President Releases Budget With Steep Cuts to Domestic Spending
On Friday, February 9, 2018, President Trump signed a continuing resolution, or CR, and spending deal that ended a brief government shutdown that morning. The two-year deal funds the federal government at current levels until March 23.
Shortly after, on February 12, the White House released the President’s Budget for the 2019 Fiscal Year. The $4.4 trillion budget proposal, entitled “Efficient, Effective, Accountable: An American Budget,” includes aggressive cuts to spending. It also includes plans to cut deficits by $3 trillion over the next decade. While the President’s budget is often seen as “a statement of policy priorities and is not usually adhered to by Congress when setting annual appropriation levels,” says National Association of State Budget Officers, or NASBO, the budget provides insight into the administration’s priorities, and enacting it could have significant impact on state finances.
According to NASBO, states receive approximately one third of their budgets from federal outlays and significant cuts to those priorities could result in critical budget realignments for many states. Overall this proposal would enact cuts to both mandatory and discretionary spending.
Trump’s budget proposal again targets cutting social service programs including popular programs like the Low-Income Home Energy Assistance Program, or LIHEAP, which he refers to as having “sizeable fraud and abuse.” LIHEAP provides the poor with support for their heating and cooling bills. States like Connecticut use the money received through LIHEAP to keep families afloat during hard times throughout the year. Connecticut administers their LIHEAP funding through the Connecticut Energy Assistance Program to help offset winter heating costs for families that cannot afford the increased expense. During last year’s budget process, Trump proposed LIHEAP cuts, and Congress instead funded it at essentially the same level as the previous year.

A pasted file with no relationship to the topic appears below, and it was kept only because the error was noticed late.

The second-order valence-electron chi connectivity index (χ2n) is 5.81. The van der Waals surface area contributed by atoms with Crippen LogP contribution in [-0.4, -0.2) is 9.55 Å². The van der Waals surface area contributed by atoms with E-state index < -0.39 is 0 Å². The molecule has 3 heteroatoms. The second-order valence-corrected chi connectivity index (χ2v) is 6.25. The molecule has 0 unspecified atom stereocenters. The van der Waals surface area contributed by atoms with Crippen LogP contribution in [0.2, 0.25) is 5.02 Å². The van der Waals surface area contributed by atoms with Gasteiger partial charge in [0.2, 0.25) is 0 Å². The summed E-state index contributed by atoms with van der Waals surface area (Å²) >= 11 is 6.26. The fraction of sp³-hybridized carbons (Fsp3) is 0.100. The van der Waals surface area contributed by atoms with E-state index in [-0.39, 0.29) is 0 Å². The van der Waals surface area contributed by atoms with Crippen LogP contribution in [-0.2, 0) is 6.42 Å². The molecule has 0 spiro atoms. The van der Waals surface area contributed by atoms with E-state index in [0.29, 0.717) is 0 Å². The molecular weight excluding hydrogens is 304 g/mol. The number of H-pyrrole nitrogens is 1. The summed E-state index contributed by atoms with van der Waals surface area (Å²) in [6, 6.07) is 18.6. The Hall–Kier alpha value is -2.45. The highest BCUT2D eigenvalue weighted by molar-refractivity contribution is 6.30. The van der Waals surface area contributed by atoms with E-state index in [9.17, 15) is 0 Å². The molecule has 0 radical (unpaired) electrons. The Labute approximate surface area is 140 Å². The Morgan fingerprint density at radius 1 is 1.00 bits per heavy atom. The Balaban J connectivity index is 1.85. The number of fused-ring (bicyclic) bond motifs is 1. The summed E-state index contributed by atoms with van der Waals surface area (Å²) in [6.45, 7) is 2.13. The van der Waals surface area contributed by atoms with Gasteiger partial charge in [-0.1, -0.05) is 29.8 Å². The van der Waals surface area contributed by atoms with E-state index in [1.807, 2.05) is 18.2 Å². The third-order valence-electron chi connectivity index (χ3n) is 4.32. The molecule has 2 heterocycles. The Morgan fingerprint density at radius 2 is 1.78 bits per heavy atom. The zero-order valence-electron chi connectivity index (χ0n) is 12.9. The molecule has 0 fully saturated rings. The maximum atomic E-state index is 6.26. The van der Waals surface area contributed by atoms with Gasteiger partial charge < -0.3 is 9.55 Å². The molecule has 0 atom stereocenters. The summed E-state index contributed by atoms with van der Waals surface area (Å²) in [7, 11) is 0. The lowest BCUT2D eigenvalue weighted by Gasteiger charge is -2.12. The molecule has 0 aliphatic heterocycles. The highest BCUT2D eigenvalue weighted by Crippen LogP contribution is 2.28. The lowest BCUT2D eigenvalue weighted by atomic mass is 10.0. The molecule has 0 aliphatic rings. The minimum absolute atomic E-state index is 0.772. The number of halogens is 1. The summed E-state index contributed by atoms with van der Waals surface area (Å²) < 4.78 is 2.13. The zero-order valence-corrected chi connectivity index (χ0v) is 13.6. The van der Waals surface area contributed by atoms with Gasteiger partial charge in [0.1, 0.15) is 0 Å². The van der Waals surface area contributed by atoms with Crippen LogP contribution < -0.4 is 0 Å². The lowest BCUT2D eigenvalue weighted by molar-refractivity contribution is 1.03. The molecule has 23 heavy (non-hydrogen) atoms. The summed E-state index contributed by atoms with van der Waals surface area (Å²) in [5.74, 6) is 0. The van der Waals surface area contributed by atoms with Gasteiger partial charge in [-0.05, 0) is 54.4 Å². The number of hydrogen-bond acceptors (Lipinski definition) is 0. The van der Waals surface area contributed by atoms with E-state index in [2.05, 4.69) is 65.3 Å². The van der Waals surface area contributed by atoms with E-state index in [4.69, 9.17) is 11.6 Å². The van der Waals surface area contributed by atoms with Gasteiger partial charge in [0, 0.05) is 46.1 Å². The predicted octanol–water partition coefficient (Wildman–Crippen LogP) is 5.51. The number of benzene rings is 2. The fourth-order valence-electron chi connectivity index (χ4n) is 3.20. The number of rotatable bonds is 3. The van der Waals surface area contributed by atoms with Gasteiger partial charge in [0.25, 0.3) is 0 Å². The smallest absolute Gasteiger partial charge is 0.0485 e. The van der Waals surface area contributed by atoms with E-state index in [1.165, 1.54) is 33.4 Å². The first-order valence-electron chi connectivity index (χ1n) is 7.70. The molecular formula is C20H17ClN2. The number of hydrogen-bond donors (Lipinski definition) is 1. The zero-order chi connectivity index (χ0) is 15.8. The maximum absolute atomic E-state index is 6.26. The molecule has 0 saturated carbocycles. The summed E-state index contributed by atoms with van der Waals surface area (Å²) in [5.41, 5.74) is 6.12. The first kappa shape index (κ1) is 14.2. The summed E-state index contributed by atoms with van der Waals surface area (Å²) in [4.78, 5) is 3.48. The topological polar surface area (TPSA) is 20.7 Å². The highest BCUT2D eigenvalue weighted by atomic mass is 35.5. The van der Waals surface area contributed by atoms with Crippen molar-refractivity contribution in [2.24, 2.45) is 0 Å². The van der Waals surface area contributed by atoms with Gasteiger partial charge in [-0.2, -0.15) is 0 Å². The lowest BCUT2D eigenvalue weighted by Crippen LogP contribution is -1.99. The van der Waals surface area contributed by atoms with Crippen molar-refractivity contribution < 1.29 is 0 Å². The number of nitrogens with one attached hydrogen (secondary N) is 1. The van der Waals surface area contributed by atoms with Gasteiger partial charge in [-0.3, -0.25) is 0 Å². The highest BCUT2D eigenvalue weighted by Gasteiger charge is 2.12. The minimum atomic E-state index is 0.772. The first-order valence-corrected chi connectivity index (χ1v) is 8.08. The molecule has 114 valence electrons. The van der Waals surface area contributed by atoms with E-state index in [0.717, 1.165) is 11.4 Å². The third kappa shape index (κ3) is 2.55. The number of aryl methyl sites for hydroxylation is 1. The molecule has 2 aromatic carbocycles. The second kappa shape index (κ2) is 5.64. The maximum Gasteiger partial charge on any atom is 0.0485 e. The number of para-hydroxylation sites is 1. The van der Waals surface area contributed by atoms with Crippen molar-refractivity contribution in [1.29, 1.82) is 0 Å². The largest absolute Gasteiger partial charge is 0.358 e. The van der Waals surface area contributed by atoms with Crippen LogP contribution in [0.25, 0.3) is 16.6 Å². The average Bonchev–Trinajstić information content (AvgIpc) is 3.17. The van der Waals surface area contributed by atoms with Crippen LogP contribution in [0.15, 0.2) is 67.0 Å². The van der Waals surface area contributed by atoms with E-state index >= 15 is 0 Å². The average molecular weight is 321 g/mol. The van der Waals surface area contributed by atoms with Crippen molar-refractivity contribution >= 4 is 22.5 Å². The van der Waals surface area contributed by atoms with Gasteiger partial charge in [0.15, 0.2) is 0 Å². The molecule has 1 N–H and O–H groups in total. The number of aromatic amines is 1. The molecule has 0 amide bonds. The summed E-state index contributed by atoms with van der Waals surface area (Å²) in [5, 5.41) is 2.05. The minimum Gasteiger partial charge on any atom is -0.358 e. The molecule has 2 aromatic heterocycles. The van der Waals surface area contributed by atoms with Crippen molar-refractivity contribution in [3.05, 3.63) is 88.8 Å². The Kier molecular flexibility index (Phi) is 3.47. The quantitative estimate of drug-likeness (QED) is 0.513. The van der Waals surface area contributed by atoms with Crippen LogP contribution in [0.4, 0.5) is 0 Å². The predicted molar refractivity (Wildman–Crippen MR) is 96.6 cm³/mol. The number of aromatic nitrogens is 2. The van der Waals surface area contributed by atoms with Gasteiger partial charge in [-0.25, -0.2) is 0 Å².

The budget also calls for a $214 billion cut to food assistance programs such as the Supplemental Nutrition Assistance Program, or SNAP, and proposes “Harvest Boxes” of shelf-stable groceries as opposed to cash benefits. The budget also does not provide any money for the Social Services Block Grant, used by states to fund “essential social services” including protecting children and adults from neglect, abuse, and exploitation. A proposed $21 billion cut for the Temporary Assistance for Needy Families, or TANF, program is also included.
Farmers also face reductions under Trump’s proposal, as it pushed for ending the Rural Economic Development program that was intended to create job programs for rural America. Popular crop subsidies could lose a third of current funding by cutting $26 billion from subsidies over the next ten years. Crop insurance advocates say this essential funding helps cover farmers during underperforming harvest seasons.
It is important to keep in mind that an administration’s budget is an aspirational outline of programmatic priorities. Congress has seldom voted on a president’s budget, and will not this year with the two-year agreement already signed. How federal spending will be assigned comes through the appropriations process, and CSG will continue to monitor state priorities as lawmakers finalize annual spending details.